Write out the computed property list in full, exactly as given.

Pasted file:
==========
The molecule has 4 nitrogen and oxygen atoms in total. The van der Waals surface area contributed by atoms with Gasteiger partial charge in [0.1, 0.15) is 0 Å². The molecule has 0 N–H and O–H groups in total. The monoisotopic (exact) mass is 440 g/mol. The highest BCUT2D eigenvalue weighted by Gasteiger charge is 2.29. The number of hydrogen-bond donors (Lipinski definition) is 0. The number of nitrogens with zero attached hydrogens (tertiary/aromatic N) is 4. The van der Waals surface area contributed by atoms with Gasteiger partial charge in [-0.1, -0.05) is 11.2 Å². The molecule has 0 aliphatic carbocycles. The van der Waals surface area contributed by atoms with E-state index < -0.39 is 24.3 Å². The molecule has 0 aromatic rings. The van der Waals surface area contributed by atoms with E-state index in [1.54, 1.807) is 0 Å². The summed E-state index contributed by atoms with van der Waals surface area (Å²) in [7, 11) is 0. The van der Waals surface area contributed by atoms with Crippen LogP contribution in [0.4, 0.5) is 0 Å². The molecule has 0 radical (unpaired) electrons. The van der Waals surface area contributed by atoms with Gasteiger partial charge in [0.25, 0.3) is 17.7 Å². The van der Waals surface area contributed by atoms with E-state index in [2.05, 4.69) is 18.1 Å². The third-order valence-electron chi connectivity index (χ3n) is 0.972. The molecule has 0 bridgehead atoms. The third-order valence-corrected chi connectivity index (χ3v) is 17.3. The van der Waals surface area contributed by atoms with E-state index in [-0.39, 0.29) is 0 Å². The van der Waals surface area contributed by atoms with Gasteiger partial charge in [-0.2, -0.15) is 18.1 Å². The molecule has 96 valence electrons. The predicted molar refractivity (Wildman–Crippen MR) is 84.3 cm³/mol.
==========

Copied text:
The molecule has 4 nitrogen and oxygen atoms in total. The van der Waals surface area contributed by atoms with Gasteiger partial charge in [0.1, 0.15) is 0 Å². The molecule has 0 N–H and O–H groups in total. The monoisotopic (exact) mass is 440 g/mol. The highest BCUT2D eigenvalue weighted by Gasteiger charge is 2.29. The number of hydrogen-bond donors (Lipinski definition) is 0. The number of nitrogens with zero attached hydrogens (tertiary/aromatic N) is 4. The van der Waals surface area contributed by atoms with Gasteiger partial charge in [-0.1, -0.05) is 11.2 Å². The molecule has 0 aliphatic carbocycles. The van der Waals surface area contributed by atoms with E-state index < -0.39 is 24.3 Å². The molecule has 0 aromatic rings. The van der Waals surface area contributed by atoms with E-state index in [1.54, 1.807) is 0 Å². The summed E-state index contributed by atoms with van der Waals surface area (Å²) in [7, 11) is 0. The van der Waals surface area contributed by atoms with Crippen LogP contribution in [0.4, 0.5) is 0 Å². The molecule has 0 radical (unpaired) electrons. The van der Waals surface area contributed by atoms with Gasteiger partial charge in [0.25, 0.3) is 17.7 Å². The van der Waals surface area contributed by atoms with E-state index in [2.05, 4.69) is 18.1 Å². The third-order valence-electron chi connectivity index (χ3n) is 0.972. The molecule has 0 bridgehead atoms. The third-order valence-corrected chi connectivity index (χ3v) is 17.3. The van der Waals surface area contributed by atoms with E-state index in [-0.39, 0.29) is 0 Å². The van der Waals surface area contributed by atoms with Gasteiger partial charge in [-0.2, -0.15) is 18.1 Å². The molecule has 96 valence electrons. The predicted molar refractivity (Wildman–Crippen MR) is 84.3 cm³/mol.